Entities in Montana that are eligible to apply for a Tourism Grant include:
- A primary, registered non-profit 501(c) organization
- A Tribal government
- A City or County government
Eligible entities cannot use funds as a pass-through for ineligible entities, which include for-profit businesses, individuals, subsidiaries of a non-profit, sponsored entities that do not have a tax-exempt status, and other State or Federal agencies. Eligible entities must be in good standing with the IRS and the entity or organization information must match the filed Tax I.D. or, for a 501(c), the most recently filed Form 990-N. Eligible entities are limited to one application for one proposed project per funding cycle.
The asset/proposed project must be owned by the entity applying for the grant or the applicant must have a long-term lease with automatic renewal in place with the owner [such as for placing or constructing an asset on leased land or a project that is within a facility that is rented]. If a non-profit is considering submitting an application where the asset or land where asset is constructed is owned or co-owned by a City or County or Tribal government, it is recommended that the City or County or Tribe be a co-applicant.
Funds are awarded to tourism and recreation projects that fall within the categories of:
- Arts / Culture / Heritage Preservation: projects that preserve, protect, or restore Montana’s arts, culture, and/or heritage treasures.
- Visitor Facility Upgrades / Construction: projects that will enhance the non-resident visitor experience and increase expenditures.
- Niche Product Development: projects of interest to non-resident visitors as identified in Montana Destination Brand Research Study.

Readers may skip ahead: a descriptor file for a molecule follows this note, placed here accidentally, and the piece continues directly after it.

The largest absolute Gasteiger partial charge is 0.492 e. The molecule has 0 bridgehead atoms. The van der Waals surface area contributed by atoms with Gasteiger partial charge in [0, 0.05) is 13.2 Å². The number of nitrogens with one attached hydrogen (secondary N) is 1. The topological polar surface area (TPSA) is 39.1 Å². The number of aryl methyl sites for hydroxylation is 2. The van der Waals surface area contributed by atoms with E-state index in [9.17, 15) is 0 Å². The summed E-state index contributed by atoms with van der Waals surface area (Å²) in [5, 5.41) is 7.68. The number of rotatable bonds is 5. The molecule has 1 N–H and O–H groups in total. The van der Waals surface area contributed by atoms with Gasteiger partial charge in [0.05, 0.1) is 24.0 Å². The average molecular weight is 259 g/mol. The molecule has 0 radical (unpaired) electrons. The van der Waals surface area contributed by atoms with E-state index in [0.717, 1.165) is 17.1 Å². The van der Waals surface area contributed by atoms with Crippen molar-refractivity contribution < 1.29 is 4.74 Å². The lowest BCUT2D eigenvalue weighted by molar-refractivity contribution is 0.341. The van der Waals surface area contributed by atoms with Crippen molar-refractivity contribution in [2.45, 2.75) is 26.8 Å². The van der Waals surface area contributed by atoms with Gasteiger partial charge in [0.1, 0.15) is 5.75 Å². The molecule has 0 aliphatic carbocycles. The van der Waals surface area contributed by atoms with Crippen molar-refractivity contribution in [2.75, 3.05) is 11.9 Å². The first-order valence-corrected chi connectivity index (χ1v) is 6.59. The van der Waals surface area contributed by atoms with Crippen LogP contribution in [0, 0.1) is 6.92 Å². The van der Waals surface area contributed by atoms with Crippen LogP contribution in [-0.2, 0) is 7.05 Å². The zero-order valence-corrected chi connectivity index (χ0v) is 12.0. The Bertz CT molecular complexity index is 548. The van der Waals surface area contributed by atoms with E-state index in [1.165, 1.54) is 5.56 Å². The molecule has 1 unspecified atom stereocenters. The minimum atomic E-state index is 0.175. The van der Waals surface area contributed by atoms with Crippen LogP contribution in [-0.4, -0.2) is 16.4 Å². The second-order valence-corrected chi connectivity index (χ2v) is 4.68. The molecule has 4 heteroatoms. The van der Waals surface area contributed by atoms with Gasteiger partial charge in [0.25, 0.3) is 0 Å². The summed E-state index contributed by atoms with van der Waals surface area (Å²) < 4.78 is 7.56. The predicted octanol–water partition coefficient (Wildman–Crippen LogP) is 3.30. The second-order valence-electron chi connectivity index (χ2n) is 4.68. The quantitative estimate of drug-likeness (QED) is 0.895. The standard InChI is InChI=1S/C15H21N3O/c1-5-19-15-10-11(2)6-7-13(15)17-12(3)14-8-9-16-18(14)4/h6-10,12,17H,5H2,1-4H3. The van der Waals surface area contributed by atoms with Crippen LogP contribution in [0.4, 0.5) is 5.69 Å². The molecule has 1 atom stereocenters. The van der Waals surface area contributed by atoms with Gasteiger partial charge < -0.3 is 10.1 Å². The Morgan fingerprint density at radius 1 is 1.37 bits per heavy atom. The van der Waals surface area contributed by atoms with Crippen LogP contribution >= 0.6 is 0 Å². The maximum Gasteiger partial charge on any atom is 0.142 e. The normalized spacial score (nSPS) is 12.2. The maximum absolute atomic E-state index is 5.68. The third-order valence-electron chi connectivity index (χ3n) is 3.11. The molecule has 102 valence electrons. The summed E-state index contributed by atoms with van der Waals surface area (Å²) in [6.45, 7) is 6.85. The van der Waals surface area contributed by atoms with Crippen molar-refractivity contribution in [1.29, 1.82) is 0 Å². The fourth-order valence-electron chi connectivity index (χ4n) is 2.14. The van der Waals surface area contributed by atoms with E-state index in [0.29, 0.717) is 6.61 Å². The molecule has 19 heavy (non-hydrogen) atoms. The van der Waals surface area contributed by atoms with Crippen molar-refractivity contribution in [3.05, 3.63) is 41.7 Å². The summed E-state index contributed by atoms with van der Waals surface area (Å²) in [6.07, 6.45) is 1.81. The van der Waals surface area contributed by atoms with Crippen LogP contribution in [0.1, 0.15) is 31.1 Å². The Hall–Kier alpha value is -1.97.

Qualified applicants must demonstrate a cash match of actual and committed money invested in the proposed project. The cash match is $1 applicant to $2 award. For example: if the project costs $9000 to complete, an applicant requesting $6,000 grant award must demonstrate they have $3,000 committed to the completion of the project as match. In-kind services, in-kind labor, and/or volunteer hours cannot count as applicant match.
Tourism Grant funds can only be requested for actual project and activity related costs. Examples of ineligible project costs include but are not limited to: workshops and training; market research or feasibility studies; staff costs including wages, travel, per diem; administrative, overhead, or indirect costs; office supplies; promotional items; subscriptions or membership costs; domain registration and website hosting; social media posts or press releases; routine operation and maintenance costs.
The Tourism Grant Program is not intended to be a sustainable source of funds. A key component of a successful application to the Tourism Grant Program is for the applicant to demonstrate the proposed project has the support of community and tourism partners. These partnerships build sustainability and assist with destination marketing upon successful completion of the project. The amount and frequency of previous grants to an eligible entity will be taken into consideration and may affect the success and/or amount of subsequent potential awards.
Applications are accepted via an online platform beginning July 1st of each fiscal year. The application window closes at 5 pm MST on September 30th of each fiscal year. The typical timeline looks like:
Applications are evaluated by a review team comprised of three staff in the Industry Services & Outreach Bureau, a staff member with the Office of Indian Country Economic Development, a staff member with the Community Development Division, and at least one board member of the Tourism Advisory Council. Applications are reviewed by how well the applicant would market the proposed project upon completion to measure the impact to non-resident visitors; proposed projects that are identified by the community as key tourism development projects in a community, strategic, or tourism/recreational plan; and proposed projects that are supported by tourism and community partners. Other factors that may affect the success of an application or the amount of a potential award is the frequency of previous grants to an organization/entity or the amount of previous grants to a community. A high-level of concentration is also given to rural communities, under-served regions of Montana, and to tribal communities.